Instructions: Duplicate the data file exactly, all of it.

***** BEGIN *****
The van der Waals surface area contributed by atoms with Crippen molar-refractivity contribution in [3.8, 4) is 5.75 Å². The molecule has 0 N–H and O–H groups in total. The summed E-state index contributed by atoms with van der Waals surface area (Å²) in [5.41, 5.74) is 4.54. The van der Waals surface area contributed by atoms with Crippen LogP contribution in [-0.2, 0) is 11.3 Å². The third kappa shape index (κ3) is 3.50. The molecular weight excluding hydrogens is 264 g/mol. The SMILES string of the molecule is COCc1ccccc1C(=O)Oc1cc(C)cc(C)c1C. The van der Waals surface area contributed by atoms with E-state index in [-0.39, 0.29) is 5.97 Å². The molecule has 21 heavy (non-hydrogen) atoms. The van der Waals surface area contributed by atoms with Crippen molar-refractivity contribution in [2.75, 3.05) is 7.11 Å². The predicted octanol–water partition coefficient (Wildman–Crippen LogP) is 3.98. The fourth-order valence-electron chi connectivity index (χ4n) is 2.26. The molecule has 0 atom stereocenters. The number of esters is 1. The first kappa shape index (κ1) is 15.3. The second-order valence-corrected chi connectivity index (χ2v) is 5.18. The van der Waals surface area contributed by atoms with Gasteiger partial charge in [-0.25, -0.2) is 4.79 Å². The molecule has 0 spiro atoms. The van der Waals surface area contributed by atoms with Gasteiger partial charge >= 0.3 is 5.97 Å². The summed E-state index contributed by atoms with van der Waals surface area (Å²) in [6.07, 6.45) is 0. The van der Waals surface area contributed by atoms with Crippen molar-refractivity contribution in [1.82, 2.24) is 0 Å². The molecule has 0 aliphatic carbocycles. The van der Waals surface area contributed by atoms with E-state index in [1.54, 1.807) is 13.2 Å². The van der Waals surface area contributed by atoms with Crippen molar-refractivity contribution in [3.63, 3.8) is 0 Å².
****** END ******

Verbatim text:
The van der Waals surface area contributed by atoms with Crippen molar-refractivity contribution in [3.8, 4) is 5.75 Å². The molecule has 0 N–H and O–H groups in total. The summed E-state index contributed by atoms with van der Waals surface area (Å²) in [5.41, 5.74) is 4.54. The van der Waals surface area contributed by atoms with Crippen LogP contribution in [-0.2, 0) is 11.3 Å². The third kappa shape index (κ3) is 3.50. The molecular weight excluding hydrogens is 264 g/mol. The SMILES string of the molecule is COCc1ccccc1C(=O)Oc1cc(C)cc(C)c1C. The van der Waals surface area contributed by atoms with E-state index in [-0.39, 0.29) is 5.97 Å². The molecule has 21 heavy (non-hydrogen) atoms. The van der Waals surface area contributed by atoms with Crippen molar-refractivity contribution in [2.75, 3.05) is 7.11 Å². The predicted octanol–water partition coefficient (Wildman–Crippen LogP) is 3.98. The fourth-order valence-electron chi connectivity index (χ4n) is 2.26. The molecule has 0 atom stereocenters. The number of esters is 1. The first kappa shape index (κ1) is 15.3. The second-order valence-corrected chi connectivity index (χ2v) is 5.18. The van der Waals surface area contributed by atoms with Gasteiger partial charge in [-0.25, -0.2) is 4.79 Å². The molecule has 0 spiro atoms. The van der Waals surface area contributed by atoms with Gasteiger partial charge >= 0.3 is 5.97 Å². The summed E-state index contributed by atoms with van der Waals surface area (Å²) in [6.07, 6.45) is 0. The van der Waals surface area contributed by atoms with Crippen molar-refractivity contribution in [1.82, 2.24) is 0 Å². The molecule has 0 aliphatic carbocycles. The van der Waals surface area contributed by atoms with E-state index in [1.54, 1.807) is 13.2 Å². The van der Waals surface area contributed by atoms with Crippen molar-refractivity contribution in [3.63, 3.8) is 0 Å².